Crime Theories

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CIS170
Crime Theories
Professor Randy Smith
January 24, 2012

The purpose of this paper is to select one (1) of the theories suggested to be the cause of digital crime and explain the theory in your own words as it relates to crime in general, and describe why the theory chosen could be recognized as the most relevant in terms of being a cause of digital crime. Differential-association theory:

Edwin Sutherland coined the phrase differential association to address the issue of how people learn deviance. According to this theory, the environment plays a major role in deciding which norms people learn to violate. Specifically, people within a particular reference group provide norms of conformity and deviance, and thus heavily influence the way other people look at the world, including how they react. People also learn their norms from various socializing agents—parents, teachers, ministers, family, friends, co-workers, and the media. In short, people learn criminal behavior, like other behaviors, from their interactions with others, especially in intimate groups. The differential-association theory applies to many types of deviant behavior. For example, juvenile gangs provide an environment in which young people learn to become criminals. These gangs define themselves as countercultural and glorify violence, retaliation, and crime as means to achieving social status. Gang members learn to be deviant as they embrace and conform to their gang's norms. Differential-association theory has contributed to the field of criminology in its focus on the developmental nature of criminality. People learn deviance from the people with whom they associate. Critics of the differential-association theory, on the other hand, claim the vagueness of the theory's terminology does not lend itself to social science research methods or empirical validation.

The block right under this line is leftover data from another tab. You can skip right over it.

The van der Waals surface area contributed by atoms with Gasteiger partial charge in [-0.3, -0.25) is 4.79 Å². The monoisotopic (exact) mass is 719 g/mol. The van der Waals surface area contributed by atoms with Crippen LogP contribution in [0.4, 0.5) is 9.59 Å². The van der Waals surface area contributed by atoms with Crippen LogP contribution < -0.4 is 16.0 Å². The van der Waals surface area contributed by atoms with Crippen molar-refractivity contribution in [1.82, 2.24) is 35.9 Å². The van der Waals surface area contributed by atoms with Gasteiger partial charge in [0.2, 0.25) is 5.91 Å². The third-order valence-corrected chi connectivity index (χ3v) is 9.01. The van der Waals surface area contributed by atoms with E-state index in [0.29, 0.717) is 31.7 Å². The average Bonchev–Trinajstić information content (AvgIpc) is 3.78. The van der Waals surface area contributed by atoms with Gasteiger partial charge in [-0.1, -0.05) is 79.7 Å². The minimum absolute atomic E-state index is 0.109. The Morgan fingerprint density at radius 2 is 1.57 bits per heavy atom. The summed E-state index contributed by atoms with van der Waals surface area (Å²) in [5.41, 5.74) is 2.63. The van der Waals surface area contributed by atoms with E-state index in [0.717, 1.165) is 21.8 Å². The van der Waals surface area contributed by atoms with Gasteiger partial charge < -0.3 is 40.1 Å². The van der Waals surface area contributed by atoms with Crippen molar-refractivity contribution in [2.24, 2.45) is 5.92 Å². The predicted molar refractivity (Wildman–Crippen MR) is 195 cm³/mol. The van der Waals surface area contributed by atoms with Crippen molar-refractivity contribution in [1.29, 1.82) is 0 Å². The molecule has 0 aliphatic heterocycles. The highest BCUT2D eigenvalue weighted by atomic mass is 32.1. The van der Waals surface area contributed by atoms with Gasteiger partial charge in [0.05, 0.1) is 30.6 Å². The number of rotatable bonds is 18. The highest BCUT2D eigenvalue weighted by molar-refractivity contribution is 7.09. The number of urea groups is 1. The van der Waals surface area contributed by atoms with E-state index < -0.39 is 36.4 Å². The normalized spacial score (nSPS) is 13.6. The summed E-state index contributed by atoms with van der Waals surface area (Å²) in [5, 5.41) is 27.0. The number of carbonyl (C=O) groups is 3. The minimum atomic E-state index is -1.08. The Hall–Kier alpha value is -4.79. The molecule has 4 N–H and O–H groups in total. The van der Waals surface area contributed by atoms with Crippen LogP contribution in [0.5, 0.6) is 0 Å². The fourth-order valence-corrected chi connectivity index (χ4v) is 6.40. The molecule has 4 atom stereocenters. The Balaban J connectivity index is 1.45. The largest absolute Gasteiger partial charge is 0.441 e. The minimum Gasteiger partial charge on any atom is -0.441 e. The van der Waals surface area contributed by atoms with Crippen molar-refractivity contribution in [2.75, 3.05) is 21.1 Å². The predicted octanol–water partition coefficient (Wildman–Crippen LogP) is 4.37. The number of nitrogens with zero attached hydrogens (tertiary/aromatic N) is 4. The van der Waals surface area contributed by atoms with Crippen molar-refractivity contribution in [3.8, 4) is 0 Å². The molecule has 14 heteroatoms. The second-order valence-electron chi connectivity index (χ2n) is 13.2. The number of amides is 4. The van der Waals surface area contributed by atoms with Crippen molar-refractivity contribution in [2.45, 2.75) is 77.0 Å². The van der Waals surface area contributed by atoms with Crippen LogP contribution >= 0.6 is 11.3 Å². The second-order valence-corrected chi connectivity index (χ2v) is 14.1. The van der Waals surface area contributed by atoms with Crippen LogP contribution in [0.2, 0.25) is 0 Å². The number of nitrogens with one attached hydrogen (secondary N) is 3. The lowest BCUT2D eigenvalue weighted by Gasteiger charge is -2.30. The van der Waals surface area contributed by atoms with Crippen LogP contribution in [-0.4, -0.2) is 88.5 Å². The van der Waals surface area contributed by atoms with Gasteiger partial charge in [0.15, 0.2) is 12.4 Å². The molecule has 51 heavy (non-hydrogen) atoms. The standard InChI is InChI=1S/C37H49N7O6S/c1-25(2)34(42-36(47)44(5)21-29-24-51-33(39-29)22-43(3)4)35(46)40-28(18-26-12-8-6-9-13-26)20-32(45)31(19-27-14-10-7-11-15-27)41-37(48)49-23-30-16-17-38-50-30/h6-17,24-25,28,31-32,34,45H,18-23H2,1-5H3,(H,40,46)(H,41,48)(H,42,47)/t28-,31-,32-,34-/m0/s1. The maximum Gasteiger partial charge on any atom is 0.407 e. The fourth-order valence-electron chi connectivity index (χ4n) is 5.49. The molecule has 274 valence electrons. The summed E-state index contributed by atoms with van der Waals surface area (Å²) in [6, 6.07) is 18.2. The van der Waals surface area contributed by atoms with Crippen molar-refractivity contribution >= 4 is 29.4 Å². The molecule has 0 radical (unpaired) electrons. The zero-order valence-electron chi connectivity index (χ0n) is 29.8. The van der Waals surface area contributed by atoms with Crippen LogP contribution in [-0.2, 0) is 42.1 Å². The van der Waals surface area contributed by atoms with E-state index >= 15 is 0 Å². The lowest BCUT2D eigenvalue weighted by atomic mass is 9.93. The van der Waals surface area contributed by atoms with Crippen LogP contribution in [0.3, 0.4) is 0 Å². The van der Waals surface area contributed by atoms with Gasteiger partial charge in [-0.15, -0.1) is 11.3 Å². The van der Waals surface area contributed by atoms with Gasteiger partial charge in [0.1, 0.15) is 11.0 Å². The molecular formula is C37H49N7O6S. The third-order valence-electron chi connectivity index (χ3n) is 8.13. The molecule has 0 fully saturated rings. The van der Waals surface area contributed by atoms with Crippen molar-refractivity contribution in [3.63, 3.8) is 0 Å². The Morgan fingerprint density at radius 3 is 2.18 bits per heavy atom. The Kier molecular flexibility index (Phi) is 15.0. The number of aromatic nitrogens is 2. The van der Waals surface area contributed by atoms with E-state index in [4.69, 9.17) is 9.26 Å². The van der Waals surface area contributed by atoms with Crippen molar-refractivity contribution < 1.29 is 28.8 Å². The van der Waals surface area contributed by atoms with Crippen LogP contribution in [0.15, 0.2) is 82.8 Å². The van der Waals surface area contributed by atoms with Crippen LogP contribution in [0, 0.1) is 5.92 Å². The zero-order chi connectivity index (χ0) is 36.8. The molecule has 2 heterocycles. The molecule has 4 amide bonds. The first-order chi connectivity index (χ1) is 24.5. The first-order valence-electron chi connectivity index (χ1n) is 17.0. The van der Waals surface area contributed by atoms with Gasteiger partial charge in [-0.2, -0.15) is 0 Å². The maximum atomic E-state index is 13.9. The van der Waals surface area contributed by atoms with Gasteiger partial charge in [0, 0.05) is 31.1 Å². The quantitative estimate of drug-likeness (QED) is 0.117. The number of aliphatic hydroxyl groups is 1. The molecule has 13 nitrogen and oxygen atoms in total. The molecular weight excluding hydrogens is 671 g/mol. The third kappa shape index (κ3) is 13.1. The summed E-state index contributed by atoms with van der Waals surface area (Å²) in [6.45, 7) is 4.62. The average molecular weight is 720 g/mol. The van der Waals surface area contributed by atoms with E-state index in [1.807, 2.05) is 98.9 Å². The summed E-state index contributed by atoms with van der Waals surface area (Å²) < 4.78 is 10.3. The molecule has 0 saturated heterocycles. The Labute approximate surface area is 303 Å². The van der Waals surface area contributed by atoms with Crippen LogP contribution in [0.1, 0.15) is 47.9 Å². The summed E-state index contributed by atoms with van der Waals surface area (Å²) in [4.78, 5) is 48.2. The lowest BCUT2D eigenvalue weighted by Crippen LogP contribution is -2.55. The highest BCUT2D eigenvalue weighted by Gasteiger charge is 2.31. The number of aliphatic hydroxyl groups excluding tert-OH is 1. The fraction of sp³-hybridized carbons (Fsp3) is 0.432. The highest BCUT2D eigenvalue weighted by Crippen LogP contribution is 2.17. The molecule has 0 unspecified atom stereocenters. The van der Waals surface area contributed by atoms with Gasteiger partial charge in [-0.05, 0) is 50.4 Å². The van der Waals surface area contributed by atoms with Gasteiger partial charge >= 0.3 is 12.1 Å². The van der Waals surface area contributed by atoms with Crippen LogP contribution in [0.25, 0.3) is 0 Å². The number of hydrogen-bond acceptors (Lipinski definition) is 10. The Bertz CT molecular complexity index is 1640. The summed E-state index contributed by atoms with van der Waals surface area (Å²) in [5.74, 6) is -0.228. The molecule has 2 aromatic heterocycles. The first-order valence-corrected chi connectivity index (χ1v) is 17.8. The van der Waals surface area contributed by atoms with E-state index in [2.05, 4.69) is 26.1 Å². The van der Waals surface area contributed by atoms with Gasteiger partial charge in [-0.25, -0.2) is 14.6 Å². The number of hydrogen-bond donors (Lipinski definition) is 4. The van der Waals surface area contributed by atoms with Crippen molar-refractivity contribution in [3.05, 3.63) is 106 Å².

In conclusion I selected one (1) of the theories suggested to be the cause of digital crime and explain the theory in your...
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